A RetailMeNot.com study about online shopping habits conducted last month gave a breakdown on coupon Web site usage among US Internet users. Of all respondents, eight percent never made a purchase without checking an online coupon Web site first in 2008, but that number swelled to twelve percent in 2009. Occasional visitors to online coupon sites rose from 29 percent to 35 percent while non-visitor percentage fell from 32 percent to 25 percent. The Melbourne, Australia-based consumer discount resource is the most highly visited coupon Web site, according to Business Wire. The top online coupon in September was for GameStop.com (2828 clicks in September), the top national printable coupon download (1550 downloads the same month) was for KFC.
Coupon site usage is increasing most among users with the highest incomes and college educations. The highest levels of online coupon usage among the affluent, says June 2009 data from Mintel. More than half of US Internet users with household incomes of over $100,000 reported using online coupons, higher usage levels than any lower income category. Thirty percent of users with incomes under $25,000 used Web coupons, the lowest adoption rate. This set of respondents, those with the smallest income, had the lowest adoption rate of any money-saving methods the survey covered: coupons from newspaper, Internet, magazine or other sources, email promotions and mobile text messages.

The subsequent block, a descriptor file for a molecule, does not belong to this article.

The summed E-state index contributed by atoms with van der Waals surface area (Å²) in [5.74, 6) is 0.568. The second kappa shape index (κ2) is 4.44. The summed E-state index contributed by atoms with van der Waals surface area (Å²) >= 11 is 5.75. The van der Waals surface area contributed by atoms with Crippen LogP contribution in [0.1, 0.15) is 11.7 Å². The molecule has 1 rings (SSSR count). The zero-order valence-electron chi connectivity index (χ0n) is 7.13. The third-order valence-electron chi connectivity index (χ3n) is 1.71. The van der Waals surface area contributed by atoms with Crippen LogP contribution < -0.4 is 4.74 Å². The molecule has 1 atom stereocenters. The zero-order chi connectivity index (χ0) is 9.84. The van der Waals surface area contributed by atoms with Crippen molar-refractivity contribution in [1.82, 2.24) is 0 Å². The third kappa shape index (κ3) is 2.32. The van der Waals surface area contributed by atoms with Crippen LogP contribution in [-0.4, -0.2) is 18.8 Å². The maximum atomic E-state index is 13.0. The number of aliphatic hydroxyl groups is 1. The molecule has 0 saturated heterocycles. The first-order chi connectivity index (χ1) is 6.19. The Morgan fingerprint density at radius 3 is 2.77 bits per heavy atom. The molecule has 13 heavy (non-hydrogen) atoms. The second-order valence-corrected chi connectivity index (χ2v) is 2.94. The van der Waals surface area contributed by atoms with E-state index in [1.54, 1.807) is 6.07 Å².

Newspaper coupons are still more widely used than those found on the Internet, according to the Mintel data. But in the past month, forty percent have used Web coupons, and 28 percent have used email promotion. “This finding suggests that consumers may be more excited by actively searching for deals (pull), rather than having them delivered to their inbox (push),” eMarketer quotes from the report.